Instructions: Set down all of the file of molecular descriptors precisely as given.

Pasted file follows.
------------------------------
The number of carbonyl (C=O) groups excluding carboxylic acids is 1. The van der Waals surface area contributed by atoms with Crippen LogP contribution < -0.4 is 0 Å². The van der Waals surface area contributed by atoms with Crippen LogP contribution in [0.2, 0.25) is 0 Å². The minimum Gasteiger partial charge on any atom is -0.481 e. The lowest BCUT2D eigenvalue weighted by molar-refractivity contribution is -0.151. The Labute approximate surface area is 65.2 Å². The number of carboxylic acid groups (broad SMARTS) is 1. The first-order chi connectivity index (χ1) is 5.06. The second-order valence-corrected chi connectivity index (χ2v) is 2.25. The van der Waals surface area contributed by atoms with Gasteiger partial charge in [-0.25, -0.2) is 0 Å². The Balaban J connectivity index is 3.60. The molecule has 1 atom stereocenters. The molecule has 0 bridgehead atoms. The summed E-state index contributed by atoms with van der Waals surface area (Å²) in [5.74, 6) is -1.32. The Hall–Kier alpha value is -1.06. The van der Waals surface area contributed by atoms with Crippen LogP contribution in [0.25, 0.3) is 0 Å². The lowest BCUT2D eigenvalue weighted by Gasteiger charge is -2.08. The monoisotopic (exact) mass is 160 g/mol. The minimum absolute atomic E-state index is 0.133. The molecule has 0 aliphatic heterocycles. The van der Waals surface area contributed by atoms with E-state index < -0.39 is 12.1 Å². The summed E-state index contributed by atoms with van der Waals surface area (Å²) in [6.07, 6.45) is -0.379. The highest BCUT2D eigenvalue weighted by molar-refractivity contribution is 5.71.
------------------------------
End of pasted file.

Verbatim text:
The number of carbonyl (C=O) groups excluding carboxylic acids is 1. The van der Waals surface area contributed by atoms with Crippen LogP contribution < -0.4 is 0 Å². The van der Waals surface area contributed by atoms with Crippen LogP contribution in [0.2, 0.25) is 0 Å². The minimum Gasteiger partial charge on any atom is -0.481 e. The lowest BCUT2D eigenvalue weighted by molar-refractivity contribution is -0.151. The Labute approximate surface area is 65.2 Å². The number of carboxylic acid groups (broad SMARTS) is 1. The first-order chi connectivity index (χ1) is 5.06. The second-order valence-corrected chi connectivity index (χ2v) is 2.25. The van der Waals surface area contributed by atoms with Gasteiger partial charge in [-0.25, -0.2) is 0 Å². The Balaban J connectivity index is 3.60. The molecule has 1 atom stereocenters. The molecule has 0 bridgehead atoms. The summed E-state index contributed by atoms with van der Waals surface area (Å²) in [5.74, 6) is -1.32. The Hall–Kier alpha value is -1.06. The van der Waals surface area contributed by atoms with Crippen LogP contribution in [0.25, 0.3) is 0 Å². The lowest BCUT2D eigenvalue weighted by Gasteiger charge is -2.08. The monoisotopic (exact) mass is 160 g/mol. The minimum absolute atomic E-state index is 0.133. The molecule has 0 aliphatic heterocycles. The van der Waals surface area contributed by atoms with E-state index < -0.39 is 12.1 Å². The summed E-state index contributed by atoms with van der Waals surface area (Å²) in [6.07, 6.45) is -0.379. The highest BCUT2D eigenvalue weighted by molar-refractivity contribution is 5.71.